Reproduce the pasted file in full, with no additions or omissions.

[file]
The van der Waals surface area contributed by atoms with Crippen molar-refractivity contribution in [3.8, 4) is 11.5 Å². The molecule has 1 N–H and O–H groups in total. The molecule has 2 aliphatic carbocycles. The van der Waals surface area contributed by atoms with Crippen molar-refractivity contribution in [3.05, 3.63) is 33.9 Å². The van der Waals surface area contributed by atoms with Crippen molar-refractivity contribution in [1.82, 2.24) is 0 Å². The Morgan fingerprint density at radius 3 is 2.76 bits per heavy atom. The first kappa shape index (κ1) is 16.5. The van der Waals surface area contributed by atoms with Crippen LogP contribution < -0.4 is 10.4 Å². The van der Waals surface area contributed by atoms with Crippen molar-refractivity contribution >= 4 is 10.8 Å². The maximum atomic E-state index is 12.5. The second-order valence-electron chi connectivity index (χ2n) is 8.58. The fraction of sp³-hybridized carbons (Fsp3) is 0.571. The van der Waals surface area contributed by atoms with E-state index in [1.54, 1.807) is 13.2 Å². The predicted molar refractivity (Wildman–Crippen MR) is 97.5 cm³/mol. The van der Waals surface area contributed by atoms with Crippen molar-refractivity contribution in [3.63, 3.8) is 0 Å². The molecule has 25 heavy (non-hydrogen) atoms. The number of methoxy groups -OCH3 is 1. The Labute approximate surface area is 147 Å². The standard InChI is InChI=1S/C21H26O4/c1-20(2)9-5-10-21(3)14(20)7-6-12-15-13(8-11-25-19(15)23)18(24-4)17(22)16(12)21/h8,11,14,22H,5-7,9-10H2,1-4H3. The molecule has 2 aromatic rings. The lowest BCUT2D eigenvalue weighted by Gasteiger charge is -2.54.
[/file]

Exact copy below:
The van der Waals surface area contributed by atoms with Crippen molar-refractivity contribution in [3.8, 4) is 11.5 Å². The molecule has 1 N–H and O–H groups in total. The molecule has 2 aliphatic carbocycles. The van der Waals surface area contributed by atoms with Crippen molar-refractivity contribution in [3.05, 3.63) is 33.9 Å². The van der Waals surface area contributed by atoms with Crippen molar-refractivity contribution in [1.82, 2.24) is 0 Å². The Morgan fingerprint density at radius 3 is 2.76 bits per heavy atom. The first kappa shape index (κ1) is 16.5. The van der Waals surface area contributed by atoms with Crippen LogP contribution < -0.4 is 10.4 Å². The van der Waals surface area contributed by atoms with Crippen molar-refractivity contribution >= 4 is 10.8 Å². The maximum atomic E-state index is 12.5. The second-order valence-electron chi connectivity index (χ2n) is 8.58. The fraction of sp³-hybridized carbons (Fsp3) is 0.571. The van der Waals surface area contributed by atoms with E-state index in [1.54, 1.807) is 13.2 Å². The predicted molar refractivity (Wildman–Crippen MR) is 97.5 cm³/mol. The van der Waals surface area contributed by atoms with Crippen molar-refractivity contribution in [3.63, 3.8) is 0 Å². The molecule has 25 heavy (non-hydrogen) atoms. The number of methoxy groups -OCH3 is 1. The Labute approximate surface area is 147 Å². The standard InChI is InChI=1S/C21H26O4/c1-20(2)9-5-10-21(3)14(20)7-6-12-15-13(8-11-25-19(15)23)18(24-4)17(22)16(12)21/h8,11,14,22H,5-7,9-10H2,1-4H3. The molecule has 2 aromatic rings. The lowest BCUT2D eigenvalue weighted by Gasteiger charge is -2.54.